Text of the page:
Updated Fri, Feb 8, 2013 5:06 pm
One in every five Americans is living with HIV, unaware that they have it.
The black community makes up the largest number of people diagnosed with HIV.
Thursday marked the National Black HIV/AIDS Awareness Day.
David Robertson, a sex education prevention specialist and speaker, lives with the disease and brings youth a message about the HOPE Campaign.
"HOPE stands for Helping Other People Evolve. I firmly believe [in] giving other people a face of hope, showing them that HIV is not a death sentence," says Robertson.
Robertson aims to educate and change the impression and stereotpes related to HIV.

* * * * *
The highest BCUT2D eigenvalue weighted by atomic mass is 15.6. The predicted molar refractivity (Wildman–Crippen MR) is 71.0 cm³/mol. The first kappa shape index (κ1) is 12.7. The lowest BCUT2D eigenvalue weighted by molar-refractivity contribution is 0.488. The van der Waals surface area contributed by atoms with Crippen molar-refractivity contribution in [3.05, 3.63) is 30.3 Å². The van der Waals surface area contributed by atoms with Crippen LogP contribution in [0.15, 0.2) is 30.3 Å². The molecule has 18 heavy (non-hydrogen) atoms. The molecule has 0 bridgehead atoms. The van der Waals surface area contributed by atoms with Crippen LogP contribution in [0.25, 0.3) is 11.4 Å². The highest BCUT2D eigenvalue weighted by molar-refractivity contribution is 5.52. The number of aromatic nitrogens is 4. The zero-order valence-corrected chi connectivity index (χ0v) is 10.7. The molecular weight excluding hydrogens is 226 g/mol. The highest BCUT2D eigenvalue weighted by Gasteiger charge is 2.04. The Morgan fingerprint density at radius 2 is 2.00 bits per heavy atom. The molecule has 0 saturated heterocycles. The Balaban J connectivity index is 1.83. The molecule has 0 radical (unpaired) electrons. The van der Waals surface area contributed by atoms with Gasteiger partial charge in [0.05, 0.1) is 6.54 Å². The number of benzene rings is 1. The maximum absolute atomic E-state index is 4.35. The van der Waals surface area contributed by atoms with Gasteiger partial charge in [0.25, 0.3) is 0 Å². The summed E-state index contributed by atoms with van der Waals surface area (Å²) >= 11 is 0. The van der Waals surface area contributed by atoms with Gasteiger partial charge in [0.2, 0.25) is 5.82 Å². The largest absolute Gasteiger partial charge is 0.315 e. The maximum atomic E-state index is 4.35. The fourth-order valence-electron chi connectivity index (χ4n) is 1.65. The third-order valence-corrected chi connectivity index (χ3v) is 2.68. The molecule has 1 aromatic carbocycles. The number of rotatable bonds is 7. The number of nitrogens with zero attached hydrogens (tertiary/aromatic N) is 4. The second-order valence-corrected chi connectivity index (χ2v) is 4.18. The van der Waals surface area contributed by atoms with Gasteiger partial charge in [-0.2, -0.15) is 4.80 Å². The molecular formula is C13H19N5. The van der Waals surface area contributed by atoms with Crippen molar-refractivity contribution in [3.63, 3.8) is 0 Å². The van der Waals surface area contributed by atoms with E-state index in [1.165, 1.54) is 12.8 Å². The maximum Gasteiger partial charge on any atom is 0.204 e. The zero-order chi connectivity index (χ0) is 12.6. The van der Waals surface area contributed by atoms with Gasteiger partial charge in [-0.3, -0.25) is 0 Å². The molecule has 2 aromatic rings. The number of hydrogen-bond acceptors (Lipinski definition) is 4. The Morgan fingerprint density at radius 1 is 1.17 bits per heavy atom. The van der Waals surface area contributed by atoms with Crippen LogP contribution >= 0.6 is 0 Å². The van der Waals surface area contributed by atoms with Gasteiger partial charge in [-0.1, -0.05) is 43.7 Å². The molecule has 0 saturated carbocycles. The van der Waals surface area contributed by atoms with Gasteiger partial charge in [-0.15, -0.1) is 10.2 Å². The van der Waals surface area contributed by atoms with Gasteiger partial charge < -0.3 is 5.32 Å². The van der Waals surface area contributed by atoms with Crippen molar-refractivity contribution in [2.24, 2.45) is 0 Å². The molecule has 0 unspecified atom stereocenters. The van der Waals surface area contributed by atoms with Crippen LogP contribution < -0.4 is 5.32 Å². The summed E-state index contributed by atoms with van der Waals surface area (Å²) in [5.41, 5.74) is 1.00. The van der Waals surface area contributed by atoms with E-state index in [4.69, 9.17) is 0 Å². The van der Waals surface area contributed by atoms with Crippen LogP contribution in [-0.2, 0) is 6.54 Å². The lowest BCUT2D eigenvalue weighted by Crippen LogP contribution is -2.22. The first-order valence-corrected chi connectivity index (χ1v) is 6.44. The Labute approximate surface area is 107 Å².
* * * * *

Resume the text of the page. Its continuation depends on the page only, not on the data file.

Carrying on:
"The reality is that when an individual is infected, they just want to know, you know, am I still loved? 'Do you still care for me?' 'Are you okay with my well-being?' Not so much how did I get it, why did I get it and who did I get it from," said Robertson.
Robertson spoke at the Ohio University Baker Theatre about "The Four Basic HOPE Invoked Qualities" which are Self Love, Global/National Community Activism and Global Citizenship.